53. PJ says:

    Can I level with you all?

    If the new Orthodox of western Europe and the Americas are really committed to “recovery and continuity,” why do most apparently prefer distinctly eastern liturgies? Am I wrong, or do very few occidental converts embrace the western rites which are their patrimony?

    Furthermore, if “recovery and continuity” is indeed the goal, why is there so little effort to take seriously any western theology that occurred after the schism? Heck, even much of the pre-schism corpus is ignored or outright condemned.

    If Orthodoxy cannot embrace western (and especially Catholic) Christianity with sympathy and understanding — cherishing that which is true, noble, right, pure, lovely, admirable, praiseworthy, and excellent while rejecting that which is not — then the vision of an Orthodox West seems laughable.

    I say this as a Catholic who has studied Orthodoxy for years and has seriously considered converting. I’ve been mulling these thoughts for some time, and I hope they prove to be worthwhile food for thought. Orthodoxy, if it wants to be an agent of healing and reconciliation, of rebirth and renewal, cannot adopt its own attitude of chauvinistic imperialism. It must give the west a sympathetic hearing.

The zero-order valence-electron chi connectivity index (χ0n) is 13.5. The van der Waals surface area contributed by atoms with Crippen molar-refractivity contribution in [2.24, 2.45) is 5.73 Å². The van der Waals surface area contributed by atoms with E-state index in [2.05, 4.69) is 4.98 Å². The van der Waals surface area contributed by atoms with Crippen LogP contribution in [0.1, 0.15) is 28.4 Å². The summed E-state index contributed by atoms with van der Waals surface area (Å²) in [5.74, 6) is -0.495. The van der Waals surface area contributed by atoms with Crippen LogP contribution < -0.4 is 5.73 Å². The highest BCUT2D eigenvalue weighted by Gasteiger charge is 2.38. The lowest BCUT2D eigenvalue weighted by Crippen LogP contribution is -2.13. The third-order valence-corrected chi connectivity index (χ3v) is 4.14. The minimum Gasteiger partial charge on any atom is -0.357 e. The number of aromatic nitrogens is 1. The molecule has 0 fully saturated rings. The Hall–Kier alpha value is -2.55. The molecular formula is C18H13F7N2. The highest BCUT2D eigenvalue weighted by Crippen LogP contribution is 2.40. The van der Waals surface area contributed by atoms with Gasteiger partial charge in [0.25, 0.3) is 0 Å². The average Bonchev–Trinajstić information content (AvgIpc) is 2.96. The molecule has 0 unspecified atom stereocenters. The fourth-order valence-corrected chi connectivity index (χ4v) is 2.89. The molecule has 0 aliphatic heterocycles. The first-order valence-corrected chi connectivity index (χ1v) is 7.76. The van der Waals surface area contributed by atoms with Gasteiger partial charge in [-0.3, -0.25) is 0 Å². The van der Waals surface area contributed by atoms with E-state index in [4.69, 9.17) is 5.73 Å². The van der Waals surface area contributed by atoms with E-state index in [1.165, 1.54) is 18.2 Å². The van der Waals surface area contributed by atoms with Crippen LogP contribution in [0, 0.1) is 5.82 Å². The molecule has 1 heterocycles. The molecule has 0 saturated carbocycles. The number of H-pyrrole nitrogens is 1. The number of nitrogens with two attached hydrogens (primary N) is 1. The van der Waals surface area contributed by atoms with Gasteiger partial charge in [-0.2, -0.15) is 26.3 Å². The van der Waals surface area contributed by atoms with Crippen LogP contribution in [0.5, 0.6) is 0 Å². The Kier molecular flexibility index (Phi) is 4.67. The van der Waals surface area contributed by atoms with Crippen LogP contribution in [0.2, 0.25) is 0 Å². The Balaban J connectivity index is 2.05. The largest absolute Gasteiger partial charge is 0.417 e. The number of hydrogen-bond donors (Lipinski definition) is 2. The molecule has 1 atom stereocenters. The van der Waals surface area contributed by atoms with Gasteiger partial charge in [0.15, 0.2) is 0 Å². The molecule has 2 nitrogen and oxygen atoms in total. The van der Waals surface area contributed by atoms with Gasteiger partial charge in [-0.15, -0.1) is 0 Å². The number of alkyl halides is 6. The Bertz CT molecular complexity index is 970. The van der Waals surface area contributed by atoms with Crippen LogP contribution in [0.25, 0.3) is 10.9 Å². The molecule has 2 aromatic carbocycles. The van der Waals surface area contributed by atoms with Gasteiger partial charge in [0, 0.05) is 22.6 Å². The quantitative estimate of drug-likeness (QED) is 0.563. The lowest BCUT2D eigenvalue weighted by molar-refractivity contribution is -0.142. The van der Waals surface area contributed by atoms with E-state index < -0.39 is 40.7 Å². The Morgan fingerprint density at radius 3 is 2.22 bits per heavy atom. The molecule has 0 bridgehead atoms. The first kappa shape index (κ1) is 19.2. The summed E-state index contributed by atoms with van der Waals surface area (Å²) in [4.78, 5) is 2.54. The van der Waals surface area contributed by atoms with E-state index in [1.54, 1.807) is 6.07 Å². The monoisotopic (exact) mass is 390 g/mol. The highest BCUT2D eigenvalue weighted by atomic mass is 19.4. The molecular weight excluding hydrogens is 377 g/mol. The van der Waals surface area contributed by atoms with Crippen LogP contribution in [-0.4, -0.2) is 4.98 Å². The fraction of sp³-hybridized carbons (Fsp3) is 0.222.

54. JWM says:

    PJ: You are mostly correct. As for liturgy, I’m not a liturgist but I suspect that at the time of the Schism the differences were not as great as they are now. At any rate Orthodox liturgies in this country are looking and sounding more “western” as we sing more in English even if the tunes are still Russian or Greek. The Catholic west itself is recovering more of its early theology (John Scotus Erigena)which is Orthodox, even as Orthodox philosophers interface with western post modern philosophy (Berdaeyev).Things are changing. The vision of an Orthodox West is here.But you are right. Unfortunately we Orthodox practically invented chauvinistic imperialism.

  55. PJ says:

    “OK. I’m officially confused now. How can this be unless those who are doing the dispelling are engaging in the same revisionist practices in which the “post-modernists” are allegedly engaging? There really can’t be that much new information that would suggest that the people living in the Middle Ages in Europe were in fact more advanced than we had thought.”

    Actually, there’s always new evidence coming to light. There’s also new paradigms, paradigms that are actually supported with documentation and archaeology and numismatics, to replace those paradigms which are largely the fictions of anti-Catholic Protestants and secularists.